[videojs mp4=”http://blog.se.com/wp-content/uploads/2013/06/EdwinandMike1.mp4″ poster=”http://blog.se.com/wp-content/uploads/2013/06/edwinandmike.jpg”] One of the main ideas behind the Schneider Electric Xperience Efficiency 2013 event is to showcase the many different business units within Schneider and how they often work together to solve energy and environmental problems.
As an example, at the recent event in Washington, D.C., I talked with Edwin Newell, who is Director of the Schneider Electric Water Wastewater Competency Center, and Mark Leinmiller, Segment Manager for the Center. The Center has been in existence about 7 years and it intended to be a place where customers can go for advice and support when they’re dealing with major water or wastewater projects, Newell says. It serves various players in the water value chain, from consulting engineers and systems integrators to water process OEMs and municipalities.
And that doesn’t mean just big cities, as Leinmiller points out. Smaller municipalities often need help in maintaining deteriorating assets and aging infrastructure. “We have a lot of solutions to help them overcome some financial constraints,” he says.
Take the Smart Water initiative, which is intended to address the increasing demand for water in cities as they grow and expand. One example of how the Smart Water folks address the issue is by preventing leaks.
“Around 20% of all the water produced by our cities and municipalities is leaked and does not get to where it needs to go,” Newell says. That means cities and towns are taking on the costs associated with producing and treating all that water, without ever being able to sell it to customers. “We have technology that enables you to find those leaks and fix them before they become catastrophic failures,” he says.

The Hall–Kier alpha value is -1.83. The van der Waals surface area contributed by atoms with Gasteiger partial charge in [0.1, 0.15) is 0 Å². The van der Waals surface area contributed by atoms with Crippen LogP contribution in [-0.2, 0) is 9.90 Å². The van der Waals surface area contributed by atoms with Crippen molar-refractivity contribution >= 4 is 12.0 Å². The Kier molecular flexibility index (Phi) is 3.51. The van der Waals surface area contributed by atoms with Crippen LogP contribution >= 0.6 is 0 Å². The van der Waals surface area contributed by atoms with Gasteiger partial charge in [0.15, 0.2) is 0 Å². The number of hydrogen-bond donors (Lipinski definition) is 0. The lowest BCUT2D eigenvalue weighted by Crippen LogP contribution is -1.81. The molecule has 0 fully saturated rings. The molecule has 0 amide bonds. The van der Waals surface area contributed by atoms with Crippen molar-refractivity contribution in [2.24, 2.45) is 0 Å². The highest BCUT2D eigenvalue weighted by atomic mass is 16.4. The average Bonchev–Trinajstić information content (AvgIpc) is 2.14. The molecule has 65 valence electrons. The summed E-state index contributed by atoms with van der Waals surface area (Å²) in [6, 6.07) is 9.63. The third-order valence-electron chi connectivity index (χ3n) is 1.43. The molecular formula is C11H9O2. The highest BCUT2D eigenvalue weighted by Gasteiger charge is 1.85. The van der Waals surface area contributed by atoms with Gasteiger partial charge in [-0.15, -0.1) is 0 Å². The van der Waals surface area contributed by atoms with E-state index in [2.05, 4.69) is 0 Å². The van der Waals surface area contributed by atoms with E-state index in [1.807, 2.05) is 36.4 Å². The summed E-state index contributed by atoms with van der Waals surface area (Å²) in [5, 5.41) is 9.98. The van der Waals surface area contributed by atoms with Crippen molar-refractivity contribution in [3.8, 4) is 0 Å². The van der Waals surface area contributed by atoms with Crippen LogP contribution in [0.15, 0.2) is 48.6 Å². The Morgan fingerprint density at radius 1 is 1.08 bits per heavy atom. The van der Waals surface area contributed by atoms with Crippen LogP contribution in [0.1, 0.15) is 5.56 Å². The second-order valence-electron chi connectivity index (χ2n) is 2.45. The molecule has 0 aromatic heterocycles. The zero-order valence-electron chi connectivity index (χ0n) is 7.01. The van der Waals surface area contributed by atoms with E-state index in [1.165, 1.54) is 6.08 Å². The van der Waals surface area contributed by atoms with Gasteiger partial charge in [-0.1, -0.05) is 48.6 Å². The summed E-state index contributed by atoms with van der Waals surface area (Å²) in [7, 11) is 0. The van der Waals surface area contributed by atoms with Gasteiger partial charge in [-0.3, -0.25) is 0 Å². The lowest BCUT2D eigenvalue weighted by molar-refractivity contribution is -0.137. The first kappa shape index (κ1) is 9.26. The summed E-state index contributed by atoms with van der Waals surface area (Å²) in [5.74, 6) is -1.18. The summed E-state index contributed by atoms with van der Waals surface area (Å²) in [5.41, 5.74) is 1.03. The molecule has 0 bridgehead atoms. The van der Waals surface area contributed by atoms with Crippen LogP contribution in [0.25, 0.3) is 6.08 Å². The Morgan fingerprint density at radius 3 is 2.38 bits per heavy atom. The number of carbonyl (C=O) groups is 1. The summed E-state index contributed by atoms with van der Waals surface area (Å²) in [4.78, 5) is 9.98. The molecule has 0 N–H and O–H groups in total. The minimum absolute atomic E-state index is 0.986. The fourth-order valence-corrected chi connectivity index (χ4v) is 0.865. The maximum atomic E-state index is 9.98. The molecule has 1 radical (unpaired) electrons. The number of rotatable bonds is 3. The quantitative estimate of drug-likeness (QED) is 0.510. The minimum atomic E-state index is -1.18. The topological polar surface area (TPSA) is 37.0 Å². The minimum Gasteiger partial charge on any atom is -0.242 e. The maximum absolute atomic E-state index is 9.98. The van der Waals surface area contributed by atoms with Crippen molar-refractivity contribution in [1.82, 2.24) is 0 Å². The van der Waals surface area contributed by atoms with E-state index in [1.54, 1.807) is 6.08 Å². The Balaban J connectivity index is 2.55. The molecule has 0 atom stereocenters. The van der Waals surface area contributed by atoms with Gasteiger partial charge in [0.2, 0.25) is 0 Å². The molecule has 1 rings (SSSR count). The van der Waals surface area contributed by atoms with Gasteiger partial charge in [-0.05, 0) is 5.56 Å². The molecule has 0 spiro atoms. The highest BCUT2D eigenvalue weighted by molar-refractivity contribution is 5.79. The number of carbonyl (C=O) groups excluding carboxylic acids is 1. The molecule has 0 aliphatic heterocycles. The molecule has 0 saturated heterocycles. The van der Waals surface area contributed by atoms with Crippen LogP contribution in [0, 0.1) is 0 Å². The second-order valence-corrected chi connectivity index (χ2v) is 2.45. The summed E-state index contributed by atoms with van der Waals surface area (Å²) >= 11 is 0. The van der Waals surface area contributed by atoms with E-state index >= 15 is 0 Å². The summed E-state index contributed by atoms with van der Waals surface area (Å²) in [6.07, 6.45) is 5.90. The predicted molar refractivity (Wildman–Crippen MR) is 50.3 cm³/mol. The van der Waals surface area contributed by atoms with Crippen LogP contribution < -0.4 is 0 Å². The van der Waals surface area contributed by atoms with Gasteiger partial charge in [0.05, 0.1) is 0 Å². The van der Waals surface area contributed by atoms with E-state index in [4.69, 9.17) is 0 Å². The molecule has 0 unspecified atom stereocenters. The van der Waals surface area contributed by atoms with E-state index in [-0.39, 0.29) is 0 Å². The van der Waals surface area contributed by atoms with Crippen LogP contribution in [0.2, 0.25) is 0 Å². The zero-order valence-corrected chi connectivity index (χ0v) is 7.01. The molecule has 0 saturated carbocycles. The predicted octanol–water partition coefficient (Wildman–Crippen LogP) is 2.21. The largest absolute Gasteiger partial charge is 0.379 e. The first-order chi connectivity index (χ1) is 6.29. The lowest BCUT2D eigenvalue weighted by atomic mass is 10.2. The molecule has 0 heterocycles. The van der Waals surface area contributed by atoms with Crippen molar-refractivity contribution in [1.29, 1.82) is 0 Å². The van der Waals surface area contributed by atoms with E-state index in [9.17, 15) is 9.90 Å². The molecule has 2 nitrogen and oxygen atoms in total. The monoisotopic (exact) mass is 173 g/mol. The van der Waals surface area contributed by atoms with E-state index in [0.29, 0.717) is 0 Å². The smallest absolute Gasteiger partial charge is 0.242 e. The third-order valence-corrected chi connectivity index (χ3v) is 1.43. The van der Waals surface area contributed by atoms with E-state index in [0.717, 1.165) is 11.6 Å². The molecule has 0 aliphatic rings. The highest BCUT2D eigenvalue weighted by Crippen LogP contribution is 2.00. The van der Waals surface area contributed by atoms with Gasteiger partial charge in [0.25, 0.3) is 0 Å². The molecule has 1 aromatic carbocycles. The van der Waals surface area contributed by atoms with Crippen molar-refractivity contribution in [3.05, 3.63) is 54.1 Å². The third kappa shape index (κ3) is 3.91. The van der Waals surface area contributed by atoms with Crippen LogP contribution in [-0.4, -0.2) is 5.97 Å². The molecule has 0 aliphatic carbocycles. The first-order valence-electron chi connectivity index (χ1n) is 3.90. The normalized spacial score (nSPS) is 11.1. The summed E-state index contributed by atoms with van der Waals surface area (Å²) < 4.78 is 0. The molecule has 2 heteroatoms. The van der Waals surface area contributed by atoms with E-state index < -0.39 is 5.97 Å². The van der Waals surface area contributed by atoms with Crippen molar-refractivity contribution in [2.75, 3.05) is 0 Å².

That brought to mind a major water main break that happened in 2010 outside Boston, near where I live. Residents of some 30 cities and towns downstream from the break had to boil their drinking water for days after. Is that the kind of thing Schneider can help prevent, I asked?
“Absolutely, we can help on the predictive side of that,” Leinmiller says. “Also, in the event of a catastrophic failure like that, we have software that does hydraulic modeling that would show what valve to shut off to minimize the amount of water loss and minimize the amount of damage and downtime.”
It also struck me that there might be some synergy between the Water Wastewater Competency Center and Schneider’s Data Center business, given data centers are such big users of water. While that’s true, it turns out the synergies don’t end there.
Newell pointed out that many water treatment plants now use ultraviolet lights to kill bacteria. “Those lights can never go off and never blink, so you see a great need there for UPSs and backup power,” he said, technologies that are of course common in data centers. (Sure enough, Schneider Electric has a white paper on that topic.)
What’s more, smart water systems collect lots of data. “Every time you turn on a valve or a pump, there’s data being generated,” Leinmiller says. It all has to get collected, analyzed and eventually delivered to the right people at the right time to enable them to make “good, informed decisions.” It takes data centers to get that job done.
Xperience Efficiency 2013 has completed its U.S. run in Washington, D.C. and Dallas. It now moves on to cities including Beijing, Bogotá, Moscow, São Paulo, Suzhou and Shenzhen.